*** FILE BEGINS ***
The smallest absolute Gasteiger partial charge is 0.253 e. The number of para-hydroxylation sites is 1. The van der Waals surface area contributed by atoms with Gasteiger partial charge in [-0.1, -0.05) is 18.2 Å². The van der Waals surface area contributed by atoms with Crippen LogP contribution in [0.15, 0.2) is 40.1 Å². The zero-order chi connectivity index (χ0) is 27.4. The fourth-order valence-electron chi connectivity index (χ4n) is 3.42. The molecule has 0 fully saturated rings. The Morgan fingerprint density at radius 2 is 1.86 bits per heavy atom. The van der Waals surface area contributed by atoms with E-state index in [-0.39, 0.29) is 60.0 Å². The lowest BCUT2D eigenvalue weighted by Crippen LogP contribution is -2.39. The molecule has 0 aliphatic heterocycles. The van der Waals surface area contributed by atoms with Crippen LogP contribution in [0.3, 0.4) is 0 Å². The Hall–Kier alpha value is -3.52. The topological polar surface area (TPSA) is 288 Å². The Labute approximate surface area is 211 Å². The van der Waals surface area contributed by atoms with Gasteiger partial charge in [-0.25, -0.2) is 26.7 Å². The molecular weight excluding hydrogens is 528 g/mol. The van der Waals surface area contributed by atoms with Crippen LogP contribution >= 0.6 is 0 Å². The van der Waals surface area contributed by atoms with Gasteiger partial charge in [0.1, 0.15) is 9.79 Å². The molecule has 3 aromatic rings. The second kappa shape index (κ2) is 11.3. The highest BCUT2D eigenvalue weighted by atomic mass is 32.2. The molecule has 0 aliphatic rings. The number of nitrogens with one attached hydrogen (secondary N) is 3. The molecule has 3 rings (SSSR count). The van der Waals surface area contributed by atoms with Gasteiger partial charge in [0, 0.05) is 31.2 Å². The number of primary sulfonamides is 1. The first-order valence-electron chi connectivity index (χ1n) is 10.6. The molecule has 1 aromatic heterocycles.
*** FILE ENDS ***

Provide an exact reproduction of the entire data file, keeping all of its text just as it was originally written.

The smallest absolute Gasteiger partial charge is 0.253 e. The number of para-hydroxylation sites is 1. The van der Waals surface area contributed by atoms with Gasteiger partial charge in [-0.1, -0.05) is 18.2 Å². The van der Waals surface area contributed by atoms with Crippen LogP contribution in [0.15, 0.2) is 40.1 Å². The zero-order chi connectivity index (χ0) is 27.4. The fourth-order valence-electron chi connectivity index (χ4n) is 3.42. The molecule has 0 fully saturated rings. The Morgan fingerprint density at radius 2 is 1.86 bits per heavy atom. The van der Waals surface area contributed by atoms with E-state index in [-0.39, 0.29) is 60.0 Å². The lowest BCUT2D eigenvalue weighted by Crippen LogP contribution is -2.39. The molecule has 0 aliphatic heterocycles. The van der Waals surface area contributed by atoms with Crippen LogP contribution in [0.3, 0.4) is 0 Å². The Hall–Kier alpha value is -3.52. The topological polar surface area (TPSA) is 288 Å². The Labute approximate surface area is 211 Å². The van der Waals surface area contributed by atoms with Gasteiger partial charge in [-0.25, -0.2) is 26.7 Å². The molecular weight excluding hydrogens is 528 g/mol. The van der Waals surface area contributed by atoms with Crippen LogP contribution >= 0.6 is 0 Å². The van der Waals surface area contributed by atoms with Gasteiger partial charge in [0.1, 0.15) is 9.79 Å². The molecule has 3 aromatic rings. The second kappa shape index (κ2) is 11.3. The highest BCUT2D eigenvalue weighted by atomic mass is 32.2. The molecule has 0 aliphatic rings. The number of nitrogens with one attached hydrogen (secondary N) is 3. The molecule has 3 rings (SSSR count). The van der Waals surface area contributed by atoms with Gasteiger partial charge in [0, 0.05) is 31.2 Å². The number of primary sulfonamides is 1. The first-order valence-electron chi connectivity index (χ1n) is 10.6. The molecule has 1 aromatic heterocycles.